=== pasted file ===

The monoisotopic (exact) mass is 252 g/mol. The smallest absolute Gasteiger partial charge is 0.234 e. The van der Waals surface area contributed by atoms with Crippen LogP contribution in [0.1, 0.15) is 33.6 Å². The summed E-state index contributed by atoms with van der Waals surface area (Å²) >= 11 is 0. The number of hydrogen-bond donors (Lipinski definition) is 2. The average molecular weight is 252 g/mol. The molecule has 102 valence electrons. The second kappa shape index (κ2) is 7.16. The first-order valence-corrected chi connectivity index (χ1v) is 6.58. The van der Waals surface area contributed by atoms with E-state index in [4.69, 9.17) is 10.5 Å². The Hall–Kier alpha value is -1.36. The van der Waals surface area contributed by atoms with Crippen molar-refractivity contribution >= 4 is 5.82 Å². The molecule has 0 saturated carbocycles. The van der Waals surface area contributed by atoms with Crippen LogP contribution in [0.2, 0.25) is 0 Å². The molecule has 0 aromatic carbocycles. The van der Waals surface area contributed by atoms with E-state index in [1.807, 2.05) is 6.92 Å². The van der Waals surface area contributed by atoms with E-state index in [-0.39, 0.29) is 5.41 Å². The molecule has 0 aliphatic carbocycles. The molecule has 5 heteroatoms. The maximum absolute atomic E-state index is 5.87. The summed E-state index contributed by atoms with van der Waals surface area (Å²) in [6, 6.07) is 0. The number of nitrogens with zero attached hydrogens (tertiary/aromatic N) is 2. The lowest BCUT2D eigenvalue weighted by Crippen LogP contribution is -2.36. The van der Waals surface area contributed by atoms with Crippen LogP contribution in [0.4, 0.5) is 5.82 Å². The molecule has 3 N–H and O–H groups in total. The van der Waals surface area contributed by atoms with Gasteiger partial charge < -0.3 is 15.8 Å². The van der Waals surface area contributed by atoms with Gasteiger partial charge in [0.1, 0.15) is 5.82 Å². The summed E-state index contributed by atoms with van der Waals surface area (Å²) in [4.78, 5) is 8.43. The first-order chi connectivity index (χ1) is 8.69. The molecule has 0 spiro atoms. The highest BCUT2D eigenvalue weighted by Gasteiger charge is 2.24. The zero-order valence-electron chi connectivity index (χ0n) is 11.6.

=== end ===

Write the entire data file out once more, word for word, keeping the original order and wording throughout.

The monoisotopic (exact) mass is 252 g/mol. The smallest absolute Gasteiger partial charge is 0.234 e. The van der Waals surface area contributed by atoms with Crippen LogP contribution in [0.1, 0.15) is 33.6 Å². The summed E-state index contributed by atoms with van der Waals surface area (Å²) >= 11 is 0. The number of hydrogen-bond donors (Lipinski definition) is 2. The average molecular weight is 252 g/mol. The molecule has 102 valence electrons. The second kappa shape index (κ2) is 7.16. The first-order valence-corrected chi connectivity index (χ1v) is 6.58. The van der Waals surface area contributed by atoms with E-state index in [4.69, 9.17) is 10.5 Å². The Hall–Kier alpha value is -1.36. The van der Waals surface area contributed by atoms with Crippen molar-refractivity contribution >= 4 is 5.82 Å². The molecule has 0 saturated carbocycles. The van der Waals surface area contributed by atoms with Crippen LogP contribution in [0.2, 0.25) is 0 Å². The molecule has 0 aromatic carbocycles. The van der Waals surface area contributed by atoms with E-state index in [1.807, 2.05) is 6.92 Å². The van der Waals surface area contributed by atoms with E-state index in [-0.39, 0.29) is 5.41 Å². The molecule has 0 aliphatic carbocycles. The molecule has 5 heteroatoms. The maximum absolute atomic E-state index is 5.87. The summed E-state index contributed by atoms with van der Waals surface area (Å²) in [6, 6.07) is 0. The number of nitrogens with zero attached hydrogens (tertiary/aromatic N) is 2. The lowest BCUT2D eigenvalue weighted by Crippen LogP contribution is -2.36. The van der Waals surface area contributed by atoms with Crippen LogP contribution in [0.4, 0.5) is 5.82 Å². The molecule has 3 N–H and O–H groups in total. The van der Waals surface area contributed by atoms with Gasteiger partial charge < -0.3 is 15.8 Å². The van der Waals surface area contributed by atoms with Gasteiger partial charge in [0.1, 0.15) is 5.82 Å². The summed E-state index contributed by atoms with van der Waals surface area (Å²) in [4.78, 5) is 8.43. The first-order chi connectivity index (χ1) is 8.69. The molecule has 0 spiro atoms. The highest BCUT2D eigenvalue weighted by Gasteiger charge is 2.24. The zero-order valence-electron chi connectivity index (χ0n) is 11.6.